Heavy rain caused pools of standing water across Augusta National to halt play at the Masters on Saturday, and Brooks Koepka and the rest of the field will have a long Sunday slog to decide who wears the green jacket.
Many players returned to the course early to finish the second round, which Friday was adjourned When a storm passes through the area. It caused three towering pine trees to fall — no one was injured — and workers made sure there was little evidence that even happened by the time patrons returned to the course.
Crushed chairs and other debris were cleared away, and all that remained were three 10-by-10-foot areas near the 16th green and 17th tee that were roped off. Some wood chips were scattered where the workers had cut the pine, and two areas were covered with green gravel and another with pine straw.
Sergio Garcia teed off on the 17th as he finished his second round, and the 2017 champion tried to crane his head over the patrons to see where the trees stood in the direction of his shot. Several workers around the area were still discussing what happened, and one called it “a miracle” that no one was injured or killed.
“I was standing on the right side, which is around 17, lining up my putt on 16 in the back right bunker,” said 1987 champion Larry Mize. “Then all of a sudden, I heard it, and I looked around and I saw the trees.
“I’m thinking, ‘Oh, my God, people, get out of there,'” Mize said. “Thank God no one was hurt.”
Heavy rain returned early in the third round, forcing play to be suspended. The forecast looks even drier for Sunday, when that round ends before the field plays its final round.
“It is,” said Fred Cupples, 63. “Am I going to be thrilled to play 18 holes this afternoon? No, I’m a wimp. I’m an old wimp. But I’m excited to play.”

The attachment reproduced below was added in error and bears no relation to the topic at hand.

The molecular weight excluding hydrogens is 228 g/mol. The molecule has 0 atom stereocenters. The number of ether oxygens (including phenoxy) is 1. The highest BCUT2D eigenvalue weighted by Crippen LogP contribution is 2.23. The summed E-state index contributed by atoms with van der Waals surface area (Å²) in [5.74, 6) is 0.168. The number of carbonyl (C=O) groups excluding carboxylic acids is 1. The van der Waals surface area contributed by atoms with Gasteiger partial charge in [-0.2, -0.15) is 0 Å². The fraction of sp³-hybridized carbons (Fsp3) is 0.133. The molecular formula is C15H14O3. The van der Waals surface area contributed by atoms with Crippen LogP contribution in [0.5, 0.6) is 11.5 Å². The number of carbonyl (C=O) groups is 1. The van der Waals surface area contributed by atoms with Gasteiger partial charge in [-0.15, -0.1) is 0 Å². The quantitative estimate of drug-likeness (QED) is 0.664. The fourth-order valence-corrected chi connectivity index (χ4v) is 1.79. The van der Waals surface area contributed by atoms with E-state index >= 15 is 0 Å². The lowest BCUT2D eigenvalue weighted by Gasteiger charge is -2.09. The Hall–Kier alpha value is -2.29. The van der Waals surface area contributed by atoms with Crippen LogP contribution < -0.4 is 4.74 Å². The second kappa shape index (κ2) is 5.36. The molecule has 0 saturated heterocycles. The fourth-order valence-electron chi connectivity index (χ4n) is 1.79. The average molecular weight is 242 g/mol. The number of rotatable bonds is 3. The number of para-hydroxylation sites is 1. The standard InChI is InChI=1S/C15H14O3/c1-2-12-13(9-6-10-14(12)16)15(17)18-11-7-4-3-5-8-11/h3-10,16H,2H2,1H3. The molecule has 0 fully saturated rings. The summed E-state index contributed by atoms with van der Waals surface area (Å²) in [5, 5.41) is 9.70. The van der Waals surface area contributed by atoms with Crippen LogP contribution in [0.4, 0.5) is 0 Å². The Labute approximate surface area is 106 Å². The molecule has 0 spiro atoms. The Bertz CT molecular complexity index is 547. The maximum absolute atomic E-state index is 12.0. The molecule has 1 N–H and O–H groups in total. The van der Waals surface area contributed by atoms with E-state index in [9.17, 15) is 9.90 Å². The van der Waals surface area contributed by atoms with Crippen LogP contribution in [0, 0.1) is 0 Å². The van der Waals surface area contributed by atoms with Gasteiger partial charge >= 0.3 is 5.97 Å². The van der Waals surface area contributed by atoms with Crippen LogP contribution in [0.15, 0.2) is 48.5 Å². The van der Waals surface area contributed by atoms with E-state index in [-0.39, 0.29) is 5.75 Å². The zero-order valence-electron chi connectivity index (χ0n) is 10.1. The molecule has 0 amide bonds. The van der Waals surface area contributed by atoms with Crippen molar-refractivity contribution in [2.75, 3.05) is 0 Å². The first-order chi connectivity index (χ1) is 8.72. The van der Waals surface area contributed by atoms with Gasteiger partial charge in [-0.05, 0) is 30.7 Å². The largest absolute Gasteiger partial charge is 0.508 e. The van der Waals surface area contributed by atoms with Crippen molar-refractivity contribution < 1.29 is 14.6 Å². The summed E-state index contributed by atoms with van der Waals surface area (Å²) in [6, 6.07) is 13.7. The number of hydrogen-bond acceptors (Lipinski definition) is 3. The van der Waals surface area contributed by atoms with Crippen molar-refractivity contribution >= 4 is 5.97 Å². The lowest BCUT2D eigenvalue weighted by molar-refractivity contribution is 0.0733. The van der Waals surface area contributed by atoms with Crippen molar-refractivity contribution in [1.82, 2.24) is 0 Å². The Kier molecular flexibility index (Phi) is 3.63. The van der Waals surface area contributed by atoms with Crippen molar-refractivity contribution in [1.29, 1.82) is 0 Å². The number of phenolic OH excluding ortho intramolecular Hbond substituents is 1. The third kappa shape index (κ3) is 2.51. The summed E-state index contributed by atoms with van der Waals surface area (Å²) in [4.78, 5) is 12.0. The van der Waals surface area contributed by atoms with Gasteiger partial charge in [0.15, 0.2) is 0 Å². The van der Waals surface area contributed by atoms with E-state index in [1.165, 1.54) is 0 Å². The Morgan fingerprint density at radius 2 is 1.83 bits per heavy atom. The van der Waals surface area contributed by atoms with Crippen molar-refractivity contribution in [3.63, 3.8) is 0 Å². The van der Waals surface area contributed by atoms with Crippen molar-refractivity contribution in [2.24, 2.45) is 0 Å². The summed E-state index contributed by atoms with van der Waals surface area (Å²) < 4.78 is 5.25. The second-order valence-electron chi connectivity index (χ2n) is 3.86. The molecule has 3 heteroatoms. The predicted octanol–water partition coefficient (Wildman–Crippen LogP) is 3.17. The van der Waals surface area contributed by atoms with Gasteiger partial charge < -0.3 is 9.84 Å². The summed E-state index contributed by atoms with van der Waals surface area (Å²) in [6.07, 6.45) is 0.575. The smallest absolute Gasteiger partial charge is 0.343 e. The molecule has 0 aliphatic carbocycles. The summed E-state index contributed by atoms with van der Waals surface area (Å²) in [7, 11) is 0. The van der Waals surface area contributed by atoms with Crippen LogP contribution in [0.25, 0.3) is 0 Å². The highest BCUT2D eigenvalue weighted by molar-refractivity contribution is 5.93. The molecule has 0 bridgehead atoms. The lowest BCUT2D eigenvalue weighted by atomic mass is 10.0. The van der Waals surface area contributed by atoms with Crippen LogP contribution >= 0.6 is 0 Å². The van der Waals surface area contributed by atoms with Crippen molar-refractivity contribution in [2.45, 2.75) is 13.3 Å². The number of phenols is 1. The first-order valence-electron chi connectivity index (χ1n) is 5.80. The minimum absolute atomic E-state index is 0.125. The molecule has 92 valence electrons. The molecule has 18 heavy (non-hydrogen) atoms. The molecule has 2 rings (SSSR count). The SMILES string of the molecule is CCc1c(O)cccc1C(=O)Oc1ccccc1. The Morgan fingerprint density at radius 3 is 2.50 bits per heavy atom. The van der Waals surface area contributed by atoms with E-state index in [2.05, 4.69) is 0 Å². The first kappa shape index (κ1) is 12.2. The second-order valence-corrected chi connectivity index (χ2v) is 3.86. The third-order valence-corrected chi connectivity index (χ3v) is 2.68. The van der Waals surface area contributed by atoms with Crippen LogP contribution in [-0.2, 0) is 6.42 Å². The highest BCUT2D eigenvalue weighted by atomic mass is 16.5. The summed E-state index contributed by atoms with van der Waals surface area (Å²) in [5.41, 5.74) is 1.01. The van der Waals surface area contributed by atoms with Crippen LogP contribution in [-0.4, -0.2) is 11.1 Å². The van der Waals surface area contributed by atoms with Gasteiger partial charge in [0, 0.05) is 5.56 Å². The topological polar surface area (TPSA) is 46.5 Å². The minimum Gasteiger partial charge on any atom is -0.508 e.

It appeared that Couples had played just nine, three holes more than Koepka, who was 13 under and had a four-shot lead.
On Friday, the course was cleared once for 21 minutes by the initial band of storms. At 4:22 p.m. the air horn sounded again as another set arrived, forcing patrons to evacuate and players and officials to scramble for cover.
Just before the second horn, three giant pines slowly fell near the 17th tee, sending about 50 people scattering beneath them. On the nearby 16th green, Harrison saw a crow tree fall and began to backpedal in surprise, while on the 15th green, Garcia stopped and stared at what seemed to be happening in slow motion.
“We were cresting the fairway on 15. We thought it was a scoreboard or a grandstand,” said Sahit Thegala, who is playing in his first Masters. “We were hoping it wasn’t something that didn’t hurt anybody.”
The uprooted pines fell slowly, and two of them served as supports for the third, and this gave time to the patrons below to get out of the way. But the close call was evidenced by several crushed chairs under fallen trees.
“I was talking to my friends next to me and all of a sudden we heard a crack,” said Katie Waits, who was competing in the second round from Charleston, South Carolina. “And there were three trees on the other side of the pond, and all of a sudden we saw them fall and everybody – it was just like ants. They were, just like ants scattered from the bottom. All three fell at the same time. And then I just held my friends’ hands and we were , ‘Is everyone okay?’ And it was silent.”
Waits said he saw a woman standing between two fallen trees and heard a man crawl out from under some limbs. Like the workers Saturday, Waits called it an “absolute miracle” that no one was injured.
“The safety and well-being of everyone participating in the Masters Tournament will always be a top priority,” Augusta National said in a statement. “We will continue to monitor the weather closely today and through the tournament.”